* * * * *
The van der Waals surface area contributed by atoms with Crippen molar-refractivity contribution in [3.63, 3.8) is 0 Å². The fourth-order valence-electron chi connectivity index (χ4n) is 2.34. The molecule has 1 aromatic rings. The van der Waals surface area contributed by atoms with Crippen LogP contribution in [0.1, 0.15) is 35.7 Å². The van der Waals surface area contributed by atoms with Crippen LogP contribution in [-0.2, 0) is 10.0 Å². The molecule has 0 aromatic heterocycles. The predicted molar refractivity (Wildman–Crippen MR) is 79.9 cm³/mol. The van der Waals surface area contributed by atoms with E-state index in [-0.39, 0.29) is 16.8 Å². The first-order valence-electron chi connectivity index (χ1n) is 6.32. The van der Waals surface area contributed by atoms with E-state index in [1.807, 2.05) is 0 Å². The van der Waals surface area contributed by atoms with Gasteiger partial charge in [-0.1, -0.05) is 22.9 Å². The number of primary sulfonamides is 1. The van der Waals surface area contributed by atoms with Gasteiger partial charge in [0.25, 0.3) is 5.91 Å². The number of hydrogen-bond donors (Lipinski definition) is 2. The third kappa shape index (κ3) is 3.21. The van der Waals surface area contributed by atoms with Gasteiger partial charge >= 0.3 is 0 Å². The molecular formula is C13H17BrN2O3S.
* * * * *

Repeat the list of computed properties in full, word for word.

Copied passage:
The van der Waals surface area contributed by atoms with Crippen molar-refractivity contribution in [3.63, 3.8) is 0 Å². The fourth-order valence-electron chi connectivity index (χ4n) is 2.34. The molecule has 1 aromatic rings. The van der Waals surface area contributed by atoms with Crippen LogP contribution in [0.1, 0.15) is 35.7 Å². The van der Waals surface area contributed by atoms with Crippen LogP contribution in [-0.2, 0) is 10.0 Å². The molecule has 0 aromatic heterocycles. The predicted molar refractivity (Wildman–Crippen MR) is 79.9 cm³/mol. The van der Waals surface area contributed by atoms with E-state index in [-0.39, 0.29) is 16.8 Å². The first-order valence-electron chi connectivity index (χ1n) is 6.32. The van der Waals surface area contributed by atoms with E-state index in [1.807, 2.05) is 0 Å². The van der Waals surface area contributed by atoms with Gasteiger partial charge in [-0.1, -0.05) is 22.9 Å². The number of primary sulfonamides is 1. The van der Waals surface area contributed by atoms with Gasteiger partial charge in [0.25, 0.3) is 5.91 Å². The number of hydrogen-bond donors (Lipinski definition) is 2. The third kappa shape index (κ3) is 3.21. The van der Waals surface area contributed by atoms with Gasteiger partial charge >= 0.3 is 0 Å². The molecular formula is C13H17BrN2O3S.